Florida’s Public Colleges May Soon Recruit Presidents in Secret
Florida Gov. Ron DeSantis is likely to sign a bill allowing public colleges to conceal the names of presidential candidates until finalists are chosen into law.
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A Florida bill that would allow public colleges to conceal the names of presidential candidates until finalists are chosen is likely to become law. The legislation passed the Florida Legislature with the required two-thirds majority last week, and Gov. Ron DeSantis, a Republican, is expected to sign it.
The bill calls for making all personal identifying information of candidates for college presidencies unavailable to the public until 21 days before finalists are chosen. The law would take effect immediately, as four of the state’s largest public colleges — the Universities of Florida, North Florida, and South Florida, and Florida International University — begin their searches for new leaders.
Supporters of the bill believe closed searches will attract more and better applicants to Florida colleges. The bill’s sponsor, State Sen. Jeff Brandes, a Republican, told The Chronicle last month that Florida’s broad public-records laws act as a deterrent to candidates who don’t want their employers to know they’re applying for other jobs.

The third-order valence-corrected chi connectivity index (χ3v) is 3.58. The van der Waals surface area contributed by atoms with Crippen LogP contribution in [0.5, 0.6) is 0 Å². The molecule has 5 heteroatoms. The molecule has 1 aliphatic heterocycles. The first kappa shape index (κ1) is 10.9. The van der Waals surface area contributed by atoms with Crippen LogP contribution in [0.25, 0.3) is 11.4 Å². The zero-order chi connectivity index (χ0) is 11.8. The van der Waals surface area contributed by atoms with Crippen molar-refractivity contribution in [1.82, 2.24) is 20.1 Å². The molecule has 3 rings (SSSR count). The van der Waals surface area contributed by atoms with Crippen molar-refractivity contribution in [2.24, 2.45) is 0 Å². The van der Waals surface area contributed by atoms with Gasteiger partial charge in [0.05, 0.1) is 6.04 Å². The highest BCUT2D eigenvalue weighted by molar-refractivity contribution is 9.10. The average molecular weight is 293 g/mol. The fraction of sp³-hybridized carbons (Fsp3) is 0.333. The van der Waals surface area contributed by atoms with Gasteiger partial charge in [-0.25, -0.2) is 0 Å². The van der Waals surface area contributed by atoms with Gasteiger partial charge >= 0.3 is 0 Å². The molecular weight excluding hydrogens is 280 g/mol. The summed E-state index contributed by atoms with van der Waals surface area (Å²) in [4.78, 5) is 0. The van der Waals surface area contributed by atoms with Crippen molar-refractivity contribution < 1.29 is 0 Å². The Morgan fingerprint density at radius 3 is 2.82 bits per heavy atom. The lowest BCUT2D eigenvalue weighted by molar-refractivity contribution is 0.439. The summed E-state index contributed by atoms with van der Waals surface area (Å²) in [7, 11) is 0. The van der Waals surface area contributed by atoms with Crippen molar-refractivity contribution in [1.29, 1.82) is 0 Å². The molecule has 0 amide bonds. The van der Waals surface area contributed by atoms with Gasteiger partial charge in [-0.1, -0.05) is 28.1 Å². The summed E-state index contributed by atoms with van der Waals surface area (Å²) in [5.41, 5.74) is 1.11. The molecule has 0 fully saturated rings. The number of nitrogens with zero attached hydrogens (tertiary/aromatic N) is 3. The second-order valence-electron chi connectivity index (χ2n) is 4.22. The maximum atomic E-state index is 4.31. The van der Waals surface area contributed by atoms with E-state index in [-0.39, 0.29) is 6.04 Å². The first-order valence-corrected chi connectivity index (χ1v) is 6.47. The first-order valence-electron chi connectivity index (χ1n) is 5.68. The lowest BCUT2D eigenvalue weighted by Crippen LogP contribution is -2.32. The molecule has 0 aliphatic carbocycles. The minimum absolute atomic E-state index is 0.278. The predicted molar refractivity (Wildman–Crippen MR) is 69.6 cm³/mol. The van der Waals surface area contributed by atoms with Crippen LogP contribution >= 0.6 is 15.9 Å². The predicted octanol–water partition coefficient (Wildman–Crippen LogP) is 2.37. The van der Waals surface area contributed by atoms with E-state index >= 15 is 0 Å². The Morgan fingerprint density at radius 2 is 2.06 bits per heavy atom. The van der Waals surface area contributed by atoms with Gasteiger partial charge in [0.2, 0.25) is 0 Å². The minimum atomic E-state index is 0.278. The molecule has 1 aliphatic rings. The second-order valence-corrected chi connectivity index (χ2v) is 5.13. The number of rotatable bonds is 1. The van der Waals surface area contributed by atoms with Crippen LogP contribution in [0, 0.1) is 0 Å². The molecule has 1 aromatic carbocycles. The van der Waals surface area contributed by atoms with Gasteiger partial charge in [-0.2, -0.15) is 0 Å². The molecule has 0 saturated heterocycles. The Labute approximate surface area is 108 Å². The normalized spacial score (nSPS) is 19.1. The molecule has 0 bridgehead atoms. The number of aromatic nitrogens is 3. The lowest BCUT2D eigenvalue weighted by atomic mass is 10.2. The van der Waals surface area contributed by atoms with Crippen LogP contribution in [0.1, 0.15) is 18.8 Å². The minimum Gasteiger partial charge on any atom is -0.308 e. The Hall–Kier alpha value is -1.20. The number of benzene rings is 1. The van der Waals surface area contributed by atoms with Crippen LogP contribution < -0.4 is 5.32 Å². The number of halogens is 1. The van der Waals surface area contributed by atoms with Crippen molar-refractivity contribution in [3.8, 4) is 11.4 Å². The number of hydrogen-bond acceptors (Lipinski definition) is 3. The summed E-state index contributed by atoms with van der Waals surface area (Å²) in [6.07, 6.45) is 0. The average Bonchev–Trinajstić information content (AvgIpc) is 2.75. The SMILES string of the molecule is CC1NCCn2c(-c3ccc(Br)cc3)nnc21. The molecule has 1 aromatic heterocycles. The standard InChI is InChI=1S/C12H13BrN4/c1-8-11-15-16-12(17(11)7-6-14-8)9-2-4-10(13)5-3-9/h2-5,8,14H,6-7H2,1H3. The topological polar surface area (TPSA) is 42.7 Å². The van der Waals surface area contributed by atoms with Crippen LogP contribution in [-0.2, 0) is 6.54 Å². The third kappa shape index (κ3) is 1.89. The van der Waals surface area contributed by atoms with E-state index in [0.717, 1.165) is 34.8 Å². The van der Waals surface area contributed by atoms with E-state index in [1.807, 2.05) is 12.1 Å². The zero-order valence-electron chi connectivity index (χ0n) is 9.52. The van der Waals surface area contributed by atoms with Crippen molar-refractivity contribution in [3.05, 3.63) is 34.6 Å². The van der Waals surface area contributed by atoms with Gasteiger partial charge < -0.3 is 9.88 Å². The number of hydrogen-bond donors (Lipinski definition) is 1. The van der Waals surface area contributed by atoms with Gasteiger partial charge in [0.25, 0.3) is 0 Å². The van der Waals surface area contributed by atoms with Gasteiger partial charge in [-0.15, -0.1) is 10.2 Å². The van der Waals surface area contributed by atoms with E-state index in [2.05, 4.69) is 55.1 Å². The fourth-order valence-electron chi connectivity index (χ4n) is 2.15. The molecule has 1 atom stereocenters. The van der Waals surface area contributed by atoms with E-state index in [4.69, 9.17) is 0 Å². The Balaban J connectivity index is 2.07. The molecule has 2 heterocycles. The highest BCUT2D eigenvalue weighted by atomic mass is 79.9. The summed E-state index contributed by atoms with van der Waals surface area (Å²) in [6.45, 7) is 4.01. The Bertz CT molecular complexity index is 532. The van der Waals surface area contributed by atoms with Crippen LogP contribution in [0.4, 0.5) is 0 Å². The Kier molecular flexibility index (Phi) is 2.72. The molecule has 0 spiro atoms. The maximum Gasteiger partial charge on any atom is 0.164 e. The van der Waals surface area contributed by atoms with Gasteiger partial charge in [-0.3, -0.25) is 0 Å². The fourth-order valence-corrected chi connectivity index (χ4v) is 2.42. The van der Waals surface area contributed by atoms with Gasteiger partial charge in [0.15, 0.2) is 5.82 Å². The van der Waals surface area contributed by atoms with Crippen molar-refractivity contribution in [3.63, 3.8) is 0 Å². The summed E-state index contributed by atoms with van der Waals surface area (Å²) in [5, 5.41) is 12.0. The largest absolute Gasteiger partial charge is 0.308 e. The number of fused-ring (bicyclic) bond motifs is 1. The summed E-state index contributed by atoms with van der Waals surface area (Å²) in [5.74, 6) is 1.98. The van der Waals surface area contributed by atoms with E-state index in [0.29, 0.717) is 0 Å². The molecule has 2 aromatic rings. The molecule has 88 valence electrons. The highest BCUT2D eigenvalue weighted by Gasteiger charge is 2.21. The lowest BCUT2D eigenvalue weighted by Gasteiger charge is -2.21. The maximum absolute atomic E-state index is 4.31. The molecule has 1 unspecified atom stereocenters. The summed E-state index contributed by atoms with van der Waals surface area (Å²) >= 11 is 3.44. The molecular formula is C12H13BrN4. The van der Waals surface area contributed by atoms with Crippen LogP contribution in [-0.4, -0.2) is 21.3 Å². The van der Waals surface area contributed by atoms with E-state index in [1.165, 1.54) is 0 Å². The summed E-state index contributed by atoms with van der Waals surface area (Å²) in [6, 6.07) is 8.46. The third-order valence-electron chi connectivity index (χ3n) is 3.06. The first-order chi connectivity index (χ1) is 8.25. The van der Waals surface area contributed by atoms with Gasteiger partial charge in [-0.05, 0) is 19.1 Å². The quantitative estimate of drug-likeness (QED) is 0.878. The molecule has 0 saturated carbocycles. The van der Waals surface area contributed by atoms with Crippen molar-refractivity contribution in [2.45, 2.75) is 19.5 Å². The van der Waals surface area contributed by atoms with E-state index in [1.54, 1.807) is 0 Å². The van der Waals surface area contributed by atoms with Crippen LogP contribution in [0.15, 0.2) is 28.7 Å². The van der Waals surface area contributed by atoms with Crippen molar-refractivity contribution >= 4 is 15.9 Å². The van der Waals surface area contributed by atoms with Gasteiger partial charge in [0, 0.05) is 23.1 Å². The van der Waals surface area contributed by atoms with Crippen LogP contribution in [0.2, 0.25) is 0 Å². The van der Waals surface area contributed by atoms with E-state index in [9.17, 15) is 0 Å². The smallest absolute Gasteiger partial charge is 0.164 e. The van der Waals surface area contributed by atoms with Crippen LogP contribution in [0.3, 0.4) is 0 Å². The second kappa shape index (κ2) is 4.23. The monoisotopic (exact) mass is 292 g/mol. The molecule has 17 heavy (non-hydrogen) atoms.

The senator, who represents the Tampa Bay area, did not respond to a request for comment.
Critics of the bill fear it would contribute to undue political influence within the state-university system.
Andrew Gothard, president of the United Faculty of Florida, said he was disappointed in the Legislature’s decision to pass this bill. “When you take away the sunshine, you take away the best and most effective way for Florida citizens, its constituents, and its faculty to oversee the use of public dollars,” he said. “And you allow the simplest avenue for potential cronyism, corruption, and other forms of political manipulation of our higher-education system.”
Gothard said the recent passage of a number of bills — last year’s “viewpoint diversity” bill, which requires public colleges to survey students and staff annually about their beliefs; one that requires colleges to change accreditors every few years; and another that would install a post-tenure-review system — are part of a larger systemic threat to higher education.
The governor’s office did not respond to a request for comment.
President W. Kent Fuchs of the University of Florida told a local radio station that he trusts search committees to ask the right questions of potential candidates and doesn’t think that the initial stage of a presidential search needs to be made public.
But open searches can provide an opportunity for whistle-blowers to come forward, the American Association of University Professors has argued.
Irene Mulvey, president of the AAUP, says Florida is headed in the wrong direction. She’s adamant that faculty participation in the presidential selection process is a crucial part of selecting the best candidate. “When they hire those presidents through a closed search process, those presidents are going to take office under a cloud,” she said. “There will always be the question: Was this a legitimate search?”